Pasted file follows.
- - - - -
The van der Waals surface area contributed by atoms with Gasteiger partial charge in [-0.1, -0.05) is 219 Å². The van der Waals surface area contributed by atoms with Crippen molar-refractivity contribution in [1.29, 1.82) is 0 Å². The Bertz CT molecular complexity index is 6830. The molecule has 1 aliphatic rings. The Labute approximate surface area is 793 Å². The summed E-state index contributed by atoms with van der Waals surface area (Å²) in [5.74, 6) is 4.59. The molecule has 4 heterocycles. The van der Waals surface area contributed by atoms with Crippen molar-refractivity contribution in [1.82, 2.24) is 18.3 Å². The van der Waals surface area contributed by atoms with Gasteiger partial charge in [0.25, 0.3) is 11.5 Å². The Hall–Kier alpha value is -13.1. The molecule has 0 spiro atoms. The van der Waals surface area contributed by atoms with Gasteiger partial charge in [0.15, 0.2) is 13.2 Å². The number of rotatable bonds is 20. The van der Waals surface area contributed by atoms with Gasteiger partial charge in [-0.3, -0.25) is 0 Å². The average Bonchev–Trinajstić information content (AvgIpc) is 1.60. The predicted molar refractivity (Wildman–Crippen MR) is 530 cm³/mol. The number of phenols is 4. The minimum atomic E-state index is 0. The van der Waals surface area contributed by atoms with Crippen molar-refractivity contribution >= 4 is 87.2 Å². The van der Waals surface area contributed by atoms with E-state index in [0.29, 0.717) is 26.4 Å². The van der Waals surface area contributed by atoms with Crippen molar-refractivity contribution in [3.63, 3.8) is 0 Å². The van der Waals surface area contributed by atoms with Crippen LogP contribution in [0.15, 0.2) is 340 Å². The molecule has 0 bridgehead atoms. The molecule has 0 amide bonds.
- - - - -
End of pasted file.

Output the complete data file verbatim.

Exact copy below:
The van der Waals surface area contributed by atoms with Gasteiger partial charge in [-0.1, -0.05) is 219 Å². The van der Waals surface area contributed by atoms with Crippen molar-refractivity contribution in [1.29, 1.82) is 0 Å². The Bertz CT molecular complexity index is 6830. The molecule has 1 aliphatic rings. The Labute approximate surface area is 793 Å². The summed E-state index contributed by atoms with van der Waals surface area (Å²) in [5.74, 6) is 4.59. The molecule has 4 heterocycles. The van der Waals surface area contributed by atoms with Crippen molar-refractivity contribution in [1.82, 2.24) is 18.3 Å². The van der Waals surface area contributed by atoms with Gasteiger partial charge in [0.25, 0.3) is 11.5 Å². The Hall–Kier alpha value is -13.1. The molecule has 0 spiro atoms. The van der Waals surface area contributed by atoms with Gasteiger partial charge in [0.15, 0.2) is 13.2 Å². The number of rotatable bonds is 20. The van der Waals surface area contributed by atoms with Gasteiger partial charge in [-0.3, -0.25) is 0 Å². The average Bonchev–Trinajstić information content (AvgIpc) is 1.60. The predicted molar refractivity (Wildman–Crippen MR) is 530 cm³/mol. The number of phenols is 4. The minimum atomic E-state index is 0. The van der Waals surface area contributed by atoms with Crippen molar-refractivity contribution >= 4 is 87.2 Å². The van der Waals surface area contributed by atoms with E-state index in [0.29, 0.717) is 26.4 Å². The van der Waals surface area contributed by atoms with Crippen molar-refractivity contribution in [3.63, 3.8) is 0 Å². The van der Waals surface area contributed by atoms with Crippen LogP contribution in [0.15, 0.2) is 340 Å². The molecule has 0 bridgehead atoms. The molecule has 0 amide bonds.